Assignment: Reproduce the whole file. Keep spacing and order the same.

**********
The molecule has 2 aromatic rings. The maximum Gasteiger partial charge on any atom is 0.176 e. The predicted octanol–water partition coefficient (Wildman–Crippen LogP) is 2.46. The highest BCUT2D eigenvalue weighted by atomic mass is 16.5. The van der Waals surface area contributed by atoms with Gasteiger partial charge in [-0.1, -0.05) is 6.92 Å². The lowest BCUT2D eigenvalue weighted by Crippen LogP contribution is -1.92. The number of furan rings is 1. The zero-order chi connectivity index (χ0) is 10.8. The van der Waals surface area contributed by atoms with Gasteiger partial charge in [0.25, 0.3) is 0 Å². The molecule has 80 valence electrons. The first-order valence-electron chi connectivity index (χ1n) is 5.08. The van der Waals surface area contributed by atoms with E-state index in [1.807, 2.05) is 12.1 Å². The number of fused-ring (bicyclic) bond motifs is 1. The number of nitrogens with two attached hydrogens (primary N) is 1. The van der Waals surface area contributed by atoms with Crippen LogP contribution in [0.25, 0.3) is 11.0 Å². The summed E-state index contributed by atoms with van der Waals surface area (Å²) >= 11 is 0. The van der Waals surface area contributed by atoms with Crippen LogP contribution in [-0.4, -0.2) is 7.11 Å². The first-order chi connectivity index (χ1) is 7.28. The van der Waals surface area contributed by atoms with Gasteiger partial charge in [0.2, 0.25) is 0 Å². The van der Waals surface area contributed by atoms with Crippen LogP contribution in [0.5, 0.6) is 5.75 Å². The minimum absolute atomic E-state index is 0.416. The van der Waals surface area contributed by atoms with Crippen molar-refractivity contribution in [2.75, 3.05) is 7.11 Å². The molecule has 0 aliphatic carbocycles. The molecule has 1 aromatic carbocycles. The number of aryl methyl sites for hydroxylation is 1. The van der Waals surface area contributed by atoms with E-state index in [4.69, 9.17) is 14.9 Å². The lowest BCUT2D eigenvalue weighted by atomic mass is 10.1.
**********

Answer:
The molecule has 2 aromatic rings. The maximum Gasteiger partial charge on any atom is 0.176 e. The predicted octanol–water partition coefficient (Wildman–Crippen LogP) is 2.46. The highest BCUT2D eigenvalue weighted by atomic mass is 16.5. The van der Waals surface area contributed by atoms with Gasteiger partial charge in [-0.1, -0.05) is 6.92 Å². The lowest BCUT2D eigenvalue weighted by Crippen LogP contribution is -1.92. The number of furan rings is 1. The zero-order chi connectivity index (χ0) is 10.8. The van der Waals surface area contributed by atoms with Gasteiger partial charge in [0.25, 0.3) is 0 Å². The molecule has 80 valence electrons. The first-order valence-electron chi connectivity index (χ1n) is 5.08. The van der Waals surface area contributed by atoms with E-state index in [1.807, 2.05) is 12.1 Å². The number of fused-ring (bicyclic) bond motifs is 1. The number of nitrogens with two attached hydrogens (primary N) is 1. The van der Waals surface area contributed by atoms with Crippen LogP contribution in [0.25, 0.3) is 11.0 Å². The summed E-state index contributed by atoms with van der Waals surface area (Å²) >= 11 is 0. The van der Waals surface area contributed by atoms with Crippen LogP contribution in [-0.4, -0.2) is 7.11 Å². The first-order chi connectivity index (χ1) is 7.28. The van der Waals surface area contributed by atoms with Gasteiger partial charge in [0.2, 0.25) is 0 Å². The van der Waals surface area contributed by atoms with Crippen LogP contribution in [0.5, 0.6) is 5.75 Å². The minimum absolute atomic E-state index is 0.416. The van der Waals surface area contributed by atoms with Crippen molar-refractivity contribution in [2.75, 3.05) is 7.11 Å². The molecule has 0 aliphatic carbocycles. The molecule has 1 aromatic carbocycles. The number of aryl methyl sites for hydroxylation is 1. The van der Waals surface area contributed by atoms with E-state index in [4.69, 9.17) is 14.9 Å². The lowest BCUT2D eigenvalue weighted by atomic mass is 10.1.